View Full Version : Kakegoe

Joseph Svinth
6th September 2000, 08:36
For an abstract of an academic article on kakegoe, or shouting, in kendo, see http://www.umist.ac.uk/sport/Jjsh1.html

There is also something on the Muso-jikiden Ryu.

A lot of study of Regency-era boxing in Japan, too, judging by the abstracts around it; also bullfighting in Ehime prefecture.

Joseph Svinth
7th September 2000, 05:21
I've been told some folks haven't found the citations. Gotta go down a ways...

Anyway, they read as follows:

A Historical Study on the MUSO-JIKIDEN Schools in North Shinano: A Case Study of the Marginal Bujutsu Transmitted in the Villages in the Edo Period

Shoji ENOMOTO (Nanzan University)


In the Edo period the peasants were prohibited by law from possessing weapons. Nevertheless, the peasants already practiced Bujutsu in the first half of the Edo period.

Documents of the MUSO-JIKIDEN Schools in the possession of the Takizawa family in a village in North Shinano have been found and analyzed by the present author.

The purpose of this study is threefold:

(1) To clarify what kinds of peasant in a village community practice the martial arts of the MUSO-JIKIDEN Schools.

(2) To clarify what kind of Bujutsu they practice, that is to say, what is the MUSO-JIKIDEN Schools.

(3) To clarify the purposes for which they practice it. Briefly, the main conclusions were as follows:

(1) Many of the peasants that practiced the MUSO-JIKIDEN Schools were also the samurais of the lowest rank in the Matsushiro clan, that is to say, they were the marginal people in the villages.

(2) The MUSO-JIKIDEN Schools was comprehensive bujutsu which was medieval. It consisted of jujutsu, bojutsu, iai, nawa, and so on.

(3) The purpose of the MUSO-JIKIDEN Schools was primarily vocational educaion, but it was pastime and sport for many peasants in the villages.


Japanese Journal of Sport History
No. 4 1991

A historical study on kakegoe of kendo: An introduction for a new viewpoint on the study of budo history

Shoji ENOMOTO (Nanzan University)


Kakegoe can be translated into "shouting" in English. In the matches of the modern Kendo, various types of Kakegoe, such as 'Men' 'Kote' 'Doo' ' Yaa''Too', have been used.

This study has two purposes. One is to clarify where Kakegoe of Kendo is traced back to, and the other is to point out the erroneous assumptions in the former studies of Budo history in order to offer the study of Budo history a new perspective.

The gist of this paper is as follows:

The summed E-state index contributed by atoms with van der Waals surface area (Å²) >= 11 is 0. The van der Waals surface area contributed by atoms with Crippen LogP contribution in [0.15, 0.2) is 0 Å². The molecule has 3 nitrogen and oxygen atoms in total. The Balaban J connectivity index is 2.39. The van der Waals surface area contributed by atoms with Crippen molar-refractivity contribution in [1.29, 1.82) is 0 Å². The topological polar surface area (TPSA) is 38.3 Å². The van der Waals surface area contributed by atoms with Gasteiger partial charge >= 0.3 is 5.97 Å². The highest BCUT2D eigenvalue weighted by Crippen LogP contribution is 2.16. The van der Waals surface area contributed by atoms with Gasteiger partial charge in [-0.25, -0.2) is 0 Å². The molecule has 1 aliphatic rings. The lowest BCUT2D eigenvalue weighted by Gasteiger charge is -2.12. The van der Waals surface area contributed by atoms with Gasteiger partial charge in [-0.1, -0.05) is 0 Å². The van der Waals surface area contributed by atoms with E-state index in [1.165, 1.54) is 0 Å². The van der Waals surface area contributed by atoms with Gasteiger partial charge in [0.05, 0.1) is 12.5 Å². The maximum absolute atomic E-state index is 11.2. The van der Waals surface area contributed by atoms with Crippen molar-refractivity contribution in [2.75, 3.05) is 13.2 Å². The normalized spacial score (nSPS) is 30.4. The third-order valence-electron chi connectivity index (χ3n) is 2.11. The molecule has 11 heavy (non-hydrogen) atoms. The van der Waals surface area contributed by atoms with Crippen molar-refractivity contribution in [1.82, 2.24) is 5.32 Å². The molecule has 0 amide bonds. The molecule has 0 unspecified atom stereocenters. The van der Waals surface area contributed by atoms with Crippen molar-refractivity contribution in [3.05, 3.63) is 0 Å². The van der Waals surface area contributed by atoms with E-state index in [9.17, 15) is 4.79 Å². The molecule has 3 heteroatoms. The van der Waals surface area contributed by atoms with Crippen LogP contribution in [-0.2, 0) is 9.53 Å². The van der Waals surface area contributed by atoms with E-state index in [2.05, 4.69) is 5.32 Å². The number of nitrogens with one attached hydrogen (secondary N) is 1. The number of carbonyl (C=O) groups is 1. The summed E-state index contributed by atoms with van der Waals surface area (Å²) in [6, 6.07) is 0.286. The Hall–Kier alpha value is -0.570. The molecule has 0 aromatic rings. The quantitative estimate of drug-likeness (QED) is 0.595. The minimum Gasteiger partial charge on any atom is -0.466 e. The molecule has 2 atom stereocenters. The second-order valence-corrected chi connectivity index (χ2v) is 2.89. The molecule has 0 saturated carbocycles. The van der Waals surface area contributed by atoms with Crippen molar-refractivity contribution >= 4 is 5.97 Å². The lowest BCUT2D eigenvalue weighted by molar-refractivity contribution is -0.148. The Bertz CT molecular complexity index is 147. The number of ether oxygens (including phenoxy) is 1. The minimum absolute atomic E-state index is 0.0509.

( 1 ) In the Edo period, there were various schools of Kenjutsu with Kakegoe and various ones without Kakegoe. The KASHIMA-KATORI-SHINTO Schools, for instance, handed down Kakegoe. On the contrary, the SIINKAGE Schools and the ITTO Schools, which were the mainstream of Kenjutsu in the Edo period, did not hand it down.

( 2 ) The main function of Kakegoe of Kenjutsu in the Edo period was to increase and display the spirit of the performer, and was similar to that of the spells in Esoteric Buddhism.Some acting elements existed in Katas which were practiced in the schools of Kenjutsu with Kakegoe in the Edo period. Because people belonging to
these Schools sometimes used Kakegoe for the purposes of giving their opponents the signs of attacking and of expressing their feelings.

( 3 ) All schools of Kenjutsu with Kakegoe were local in the Edo period; that is to say, Kakegoe was handed down in the Schools mainly consisting of peasants. Nevertheless, their modes of Kakegoe existed in the Shinai-Uchikomi-Shiai-Kenjutsu which became the mainstream of Kenjutsu by the last
days of the Tokugawa shogunate and was the original form of the Modern Kendo.

( 4 ) It has been considered in the former studies of Kendo history that the Modern Kendo developed from the ITTO Schools and so on which were the mainstream of Kenjutsu in the Edo period. But, the history of Kakegoe tells us that the former studies of Kendo history are one-sided, and that the Modern Kendo can be traced back not only to the samurais' Kenjutsu but also to the Peasants' Kenjutsu.

[Edited by Joseph Svinth on 09-07-2000 at 09:34 PM]

7th September 2000, 22:01
Thank you for posting this valuable link. (It is amazing what turns up on the web!)

Regarding the relationship between Ittoryu and so-called "peasant styles of swordsmanship," see my recent post to the "Kendo/Itto ryu" thread.

I believe Enomoto too readily identifies Ittoryu exclusively with the small minority of samurai.